Effects of Multitasking on Human Performance


Multitasking is an integral part of human behavior. As technology advances, multitasking is commonly observed as users interact with systems. This paper summarizes the existing literature on this topic and examines the relationship between task characteristics and multi-tasking performance. Specifically, we are interested in examining whether mental workload increases as task difficulty in multitasking increases, whether there is any performance decrease in multitasking as mental workload increases, and whether users perform better in between-channel multitasking than within-channel multitasking. To address these research questions, we conducted a lab experiment using eye-tracking equipment. Twenty users were asked to perform two tasks simultaneously, with varying difficulty levels. One task was performed on eye-tracker controlled software and the other was using a reaction timer. User's eye movements, as well as time and accuracy for respond to both tasks were captured and analyzed. Both visual and auditory tasks were considered. The results supported our hypotheses.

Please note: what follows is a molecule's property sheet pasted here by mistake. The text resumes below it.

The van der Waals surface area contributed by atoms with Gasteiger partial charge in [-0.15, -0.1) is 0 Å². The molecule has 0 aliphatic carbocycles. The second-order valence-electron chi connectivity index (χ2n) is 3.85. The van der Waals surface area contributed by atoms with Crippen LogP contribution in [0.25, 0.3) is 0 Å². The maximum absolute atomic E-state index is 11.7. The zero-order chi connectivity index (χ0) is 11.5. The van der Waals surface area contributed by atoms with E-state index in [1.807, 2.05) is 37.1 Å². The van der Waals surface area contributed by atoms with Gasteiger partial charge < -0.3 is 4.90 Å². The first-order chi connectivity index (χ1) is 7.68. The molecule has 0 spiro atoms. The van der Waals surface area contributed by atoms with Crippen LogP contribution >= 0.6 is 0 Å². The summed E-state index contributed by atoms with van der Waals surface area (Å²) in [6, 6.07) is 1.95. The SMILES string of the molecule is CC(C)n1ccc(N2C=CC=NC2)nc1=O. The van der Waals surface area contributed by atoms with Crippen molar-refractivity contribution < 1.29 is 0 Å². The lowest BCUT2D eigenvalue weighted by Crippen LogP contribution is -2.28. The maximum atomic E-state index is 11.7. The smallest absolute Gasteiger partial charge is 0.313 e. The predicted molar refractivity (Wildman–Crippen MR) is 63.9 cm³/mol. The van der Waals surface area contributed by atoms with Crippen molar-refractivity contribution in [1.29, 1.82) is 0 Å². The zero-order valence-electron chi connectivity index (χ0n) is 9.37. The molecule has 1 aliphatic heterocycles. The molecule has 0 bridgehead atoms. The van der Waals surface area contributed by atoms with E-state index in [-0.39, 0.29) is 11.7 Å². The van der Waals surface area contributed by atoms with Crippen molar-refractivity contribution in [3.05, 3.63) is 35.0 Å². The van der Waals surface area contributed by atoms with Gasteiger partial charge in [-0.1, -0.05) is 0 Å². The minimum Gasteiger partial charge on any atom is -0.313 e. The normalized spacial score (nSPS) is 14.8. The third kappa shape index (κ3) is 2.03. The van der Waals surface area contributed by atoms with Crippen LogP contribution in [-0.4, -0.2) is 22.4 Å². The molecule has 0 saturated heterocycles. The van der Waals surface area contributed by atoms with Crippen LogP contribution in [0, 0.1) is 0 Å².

Meeting Name

31st Annual National Conference of the American Society for Engineering Management (2010: Oct. 13-16, Fayetteville, AR)


Engineering Management and Systems Engineering

Second Department

Psychological Science

Third Department

Business and Information Technology

Keywords and Phrases

Auditory tasks; Human behaviors; Human factors; Human performance; Mental workload; Research questions; Task characteristics; Task difficulty; Technology advances; Eye movements; Human engineering; Multitasking

International Standard Book Number (ISBN)


Document Type

Article - Conference proceedings

Document Version


File Type





© 2010 American Society for Engineering Management, All rights reserved.

Publication Date

16 Oct 2010

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